Rugby - Unique double bill may expose South Africa's fault lines

South Africa host back-to-back rugby and football internationals in the same stadium on Saturday in tribute to Nelson Mandela but the unique event looks set to highlight, and not heal, the nation's divisions.

Reuters
Rugby - Unique double bill may expose South Africa's fault lines
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Soccer City Complex, Soweto (Reuters)

South Africa's football team, Bafana Bafana, play a friendly against Burkina Faso at Soccer City, which hosted the 2010 World Cup final, followed by the Rugby Championship test between the Springboks and Argentina's Pumas.

The double header marks the start of a campaign calledUnite4Mandela.

"It aims to unite South Africans in celebration of Nelson Mandela's vision for sport as a unifying force in society," sports minister Fikile Mbalula said in a statement on Friday.

But the pricing of the tickets has put the event beyond the reach of most and threatens to highlight economic and racial divisions instead of supporting Mandela's belief that sports hould unify the country.

Football has the country's biggest following but mainly among the black majority while rugby remains the passion of the country's white - and still largely affluent - minority.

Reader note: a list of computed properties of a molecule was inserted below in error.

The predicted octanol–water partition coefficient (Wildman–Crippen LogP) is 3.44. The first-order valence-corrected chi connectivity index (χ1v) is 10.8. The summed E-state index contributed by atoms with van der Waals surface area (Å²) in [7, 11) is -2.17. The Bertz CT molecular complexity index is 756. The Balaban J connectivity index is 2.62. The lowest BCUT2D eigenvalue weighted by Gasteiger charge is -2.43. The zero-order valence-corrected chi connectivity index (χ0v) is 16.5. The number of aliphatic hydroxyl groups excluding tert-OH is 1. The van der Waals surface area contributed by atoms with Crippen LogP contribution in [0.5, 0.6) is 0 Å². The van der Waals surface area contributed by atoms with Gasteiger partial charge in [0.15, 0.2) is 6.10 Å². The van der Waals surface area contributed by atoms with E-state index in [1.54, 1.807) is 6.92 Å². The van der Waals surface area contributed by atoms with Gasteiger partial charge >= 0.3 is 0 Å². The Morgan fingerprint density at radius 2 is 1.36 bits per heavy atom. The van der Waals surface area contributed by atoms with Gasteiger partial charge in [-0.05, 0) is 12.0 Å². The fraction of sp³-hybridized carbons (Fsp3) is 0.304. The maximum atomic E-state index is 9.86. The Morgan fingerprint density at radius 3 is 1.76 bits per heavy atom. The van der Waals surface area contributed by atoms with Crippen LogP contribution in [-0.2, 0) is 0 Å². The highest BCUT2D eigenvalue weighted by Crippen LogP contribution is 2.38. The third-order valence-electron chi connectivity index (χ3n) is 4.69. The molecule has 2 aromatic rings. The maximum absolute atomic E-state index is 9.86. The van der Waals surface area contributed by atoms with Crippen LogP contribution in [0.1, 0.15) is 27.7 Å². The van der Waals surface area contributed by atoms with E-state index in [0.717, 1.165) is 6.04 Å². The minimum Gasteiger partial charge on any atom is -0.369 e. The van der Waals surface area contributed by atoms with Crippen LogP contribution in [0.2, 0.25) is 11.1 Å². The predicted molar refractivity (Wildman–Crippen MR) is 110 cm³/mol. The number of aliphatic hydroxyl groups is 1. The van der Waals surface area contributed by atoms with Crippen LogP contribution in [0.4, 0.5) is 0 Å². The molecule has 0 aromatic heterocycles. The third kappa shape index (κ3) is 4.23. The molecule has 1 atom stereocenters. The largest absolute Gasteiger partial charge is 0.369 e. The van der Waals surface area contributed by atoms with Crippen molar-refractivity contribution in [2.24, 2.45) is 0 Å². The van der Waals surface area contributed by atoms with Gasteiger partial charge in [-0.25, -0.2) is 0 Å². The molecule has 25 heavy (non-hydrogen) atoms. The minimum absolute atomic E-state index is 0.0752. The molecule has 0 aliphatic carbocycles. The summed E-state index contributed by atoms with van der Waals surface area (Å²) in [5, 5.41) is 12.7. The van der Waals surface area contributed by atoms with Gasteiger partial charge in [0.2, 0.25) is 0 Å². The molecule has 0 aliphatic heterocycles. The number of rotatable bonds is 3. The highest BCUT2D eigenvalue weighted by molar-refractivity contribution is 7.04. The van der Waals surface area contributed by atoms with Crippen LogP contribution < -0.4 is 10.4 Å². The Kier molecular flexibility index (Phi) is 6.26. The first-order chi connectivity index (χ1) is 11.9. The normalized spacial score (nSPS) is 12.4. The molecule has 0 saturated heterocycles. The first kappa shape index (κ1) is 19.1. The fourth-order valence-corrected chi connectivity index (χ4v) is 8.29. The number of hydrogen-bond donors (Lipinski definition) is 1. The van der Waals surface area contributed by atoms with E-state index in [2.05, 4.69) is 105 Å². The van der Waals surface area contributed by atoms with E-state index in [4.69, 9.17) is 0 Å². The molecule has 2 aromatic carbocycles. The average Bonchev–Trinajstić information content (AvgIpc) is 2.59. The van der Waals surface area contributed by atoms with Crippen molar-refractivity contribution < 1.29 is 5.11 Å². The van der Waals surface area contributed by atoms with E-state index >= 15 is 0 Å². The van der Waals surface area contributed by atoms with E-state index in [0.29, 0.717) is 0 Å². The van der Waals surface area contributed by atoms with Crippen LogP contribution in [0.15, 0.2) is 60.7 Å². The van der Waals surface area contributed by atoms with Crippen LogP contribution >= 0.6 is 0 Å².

Ticket prices for the full day's events are between 220-500 rand (£14 - £31) and have been selling slowly, officials said on Friday.

The prices are usual for rugby tests but international football matches cost no more than 100 rand (£6) while domestic league ties cost only 40 rand (£2.50) a ticket.

The football international, which kicks off at 1.30 pm local time, could be played in a largely empty stadium while the vast majority of spectators arrive later for the rugby test, which starts at 5 pm.

"We hope we will get some support," said national football team manager Gordon Igesund in the build-up this week. "It's for a good cause but the ticket prices are very expensive."

Reverence for Mandela, who is being honoured at various high profile events to mark his 95th birthday, means criticism has been muted.

Mandela went a long way to placating white fear and winning over a sceptical minority when he championed the return to international sport of South African teams long before the country's first democratic elections in 1994.

He charmed the Afrikaner nation with his insistence their beloved Springbok team be allowed to keep its name, emblem and colours when the majority of new sports administrators wanted rid of symbols of the old Apartheid system and famously wore the jersey to the 1995 World Cup final, when the team won.

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